Let me begin by telling you that writing is not in my comfort zone. As a preparator at the Art Gallery of Hamilton, I am most comfortable in the exhibition and storage spaces of the AGH. You know, behind the scenes. Normally you would find me on a ladder or pulling along a grey Rubbermaid tool cart loaded with my tools of choice: levels, hammers, tape measures, maybe a pencil if you are lucky, and always razor blades. But these last few months have been somewhat different for all of us, so much so, that today I am armed with a new tool: my laptop. Maybe I will look back on this as a great opportunity to challenge myself and not just the time I baked through a 20kg bag of flour! So let’s pull on our black hair bands and talk some prep.
The idea was put forward by “someone” — let’s call her CHRISTINE— that since the exhibition Early Snow: Michael Snow 1947–1962 is currently on display at the Gallery, maybe I could write about my courier trip last year to Los Angeles. For this trip I was responsible for the de-installation of the AGH’s massive sculpture Redifice by Michael Snow. This sculpture is one of over 10,000 artworks that belong to the AGH’s permanent collection and one of the largest. It is also a later work by Snow from the 1980s and therefore not in the Early Snow exhibition (trust me I kept asking if this piece was going to be in).
The planning for this courier trip actually started several years ago. Britt Salvesen, a curator from the Los Angeles County Museum of Art (or LACMA), was doing an exhibition on holograms and visited the gallery to do some research on Redifice. She was very interested in it for her exhibition 3D: Double Vision and said she would let us know if she planned to request it for her show. Secretly I thought there is no way this is going to happen, purely for selfish reasons because of the size of this work. Assembled, this sculpture/installation is a large red structure that is 8 feet tall, 20 feet long, and 3 feet wide, containing 9 holograms and 21 sculptural and photographic scenes. Unfortunately, it is not stored assembled. It comes apart in several components and fits into 9 rather large crates.
I had honestly filed it on the back burner as something that would not be happening until of course the Gallery received a loan request from LACMA several weeks later. Don’t get me wrong, I love when a work from the AGH travels and gets to shine in another gallery in a different context, and I love to build crates, but this situation was different. Moving this sculpture is like playing a life-sized game of Tetris. Accessing it requires lots of planning and sweat equity, and yes, it’s as glamorous as it sounds! In this case, for Redifice to travel, it needed to be uncrated, conserved, condition reported ,and all the electrical components needed to be checked. This process took my colleague Greg Dawe, Chief Preparator, and me weeks to undertake. However, as part of the loan agreement, and because of the complicated nature of this sculpture, the AGH was required to send someone from our collections team to be present for the installation and de-installation. As preparators at the gallery, we have an intimate knowledge of this sculpture having installed it several times and it made us the ideal candidates to go, especially since the artist himself was unable to be there. Greg went for the install and I was lucky enough to travel for the de-install.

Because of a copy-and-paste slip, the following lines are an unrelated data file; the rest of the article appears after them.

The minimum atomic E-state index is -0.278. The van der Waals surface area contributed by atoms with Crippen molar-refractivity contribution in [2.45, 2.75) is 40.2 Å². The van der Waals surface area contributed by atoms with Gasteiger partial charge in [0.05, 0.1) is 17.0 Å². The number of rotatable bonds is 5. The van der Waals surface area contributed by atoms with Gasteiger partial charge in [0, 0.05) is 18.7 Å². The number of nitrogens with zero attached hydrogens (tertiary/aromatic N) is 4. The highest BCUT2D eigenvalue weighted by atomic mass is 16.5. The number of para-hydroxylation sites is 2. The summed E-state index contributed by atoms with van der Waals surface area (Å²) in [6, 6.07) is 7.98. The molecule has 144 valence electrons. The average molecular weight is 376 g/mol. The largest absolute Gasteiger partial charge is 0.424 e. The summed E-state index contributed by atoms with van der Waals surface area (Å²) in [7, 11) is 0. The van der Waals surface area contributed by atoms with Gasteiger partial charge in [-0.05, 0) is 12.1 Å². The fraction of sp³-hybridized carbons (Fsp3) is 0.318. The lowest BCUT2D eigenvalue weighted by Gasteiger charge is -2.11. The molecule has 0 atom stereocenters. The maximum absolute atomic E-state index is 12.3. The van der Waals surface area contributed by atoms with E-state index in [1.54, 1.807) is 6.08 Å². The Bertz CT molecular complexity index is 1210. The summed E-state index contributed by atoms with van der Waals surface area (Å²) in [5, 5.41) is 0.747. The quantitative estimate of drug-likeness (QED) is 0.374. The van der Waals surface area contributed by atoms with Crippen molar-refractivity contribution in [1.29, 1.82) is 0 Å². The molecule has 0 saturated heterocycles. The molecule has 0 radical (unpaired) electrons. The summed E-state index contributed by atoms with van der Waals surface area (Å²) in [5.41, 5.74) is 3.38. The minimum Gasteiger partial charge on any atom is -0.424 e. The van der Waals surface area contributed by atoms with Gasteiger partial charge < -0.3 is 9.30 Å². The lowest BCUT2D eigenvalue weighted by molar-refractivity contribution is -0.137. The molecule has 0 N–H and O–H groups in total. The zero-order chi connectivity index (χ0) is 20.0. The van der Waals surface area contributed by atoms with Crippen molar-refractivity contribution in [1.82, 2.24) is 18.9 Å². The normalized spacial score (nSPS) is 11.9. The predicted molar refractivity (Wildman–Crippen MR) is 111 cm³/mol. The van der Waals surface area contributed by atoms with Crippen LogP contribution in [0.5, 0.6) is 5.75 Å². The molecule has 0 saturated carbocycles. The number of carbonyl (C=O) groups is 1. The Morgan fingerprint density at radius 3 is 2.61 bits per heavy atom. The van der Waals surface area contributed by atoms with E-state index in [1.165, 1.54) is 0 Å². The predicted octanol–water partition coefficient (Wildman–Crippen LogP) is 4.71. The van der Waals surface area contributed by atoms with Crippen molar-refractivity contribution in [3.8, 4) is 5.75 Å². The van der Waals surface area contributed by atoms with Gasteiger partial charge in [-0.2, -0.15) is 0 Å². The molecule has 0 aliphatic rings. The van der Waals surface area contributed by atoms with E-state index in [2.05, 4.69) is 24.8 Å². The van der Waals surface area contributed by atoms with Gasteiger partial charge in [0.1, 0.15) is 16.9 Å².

I flew to LA on a Tuesday and was back in Hamilton by Friday. Timing-wise it was not ideal because we were installing the Milli exhibition at the gallery and normally we try not to be absent from exhibition changeovers but this was an exception (for which I am very grateful to my colleagues). As a courier, my job was to oversee and advise on the dismantling, condition report and assist with the re-packing. The prep crew that I worked with at LACMA was lovely. FYI most prep crews are, but no biased opinions here. It took two full days to disassemble and crate the sculpture. The wall comes apart in 5 large components and each one gets its own crate. There is an inner maze of electrical cords that get unplugged and each of the 21 individual vignettes slide out. Some have components that need to be removed for travel and get crated separately and the holograms are removed and packed along with the plexi covers. At the end of the first day just before leaving the crew had, what I thought, a very thorough way of clean up. All the ladders were laid flat on the floor, all the crates were closed, and tall tippy crates were attached to the wall. I told them they didn’t need to be EXTRA cautious on my account but was told that they had to do this because of earthquakes. I have seen a lot of stuff in this business but this was a first for me.
I was also lucky to carve out some time to walk through some of the exhibition spaces and explore LACMA’s permanent collection, which is a perk for me to look at how other institutions install exhibitions. They have an amazing permanent collection with rooms dedicated to Giacometti, Picasso, Matisse, and Richard Serra. There was an exhibition on Robert Rauschenberg (whom I love) and a sculpture garden filled with Alexander Calder works.
It was a pretty dreamy experience and one for which I will always be thankful. I guess what I do now is fly around the world and de-install works by Canadian icons like Michael Snow …… pretty sweet.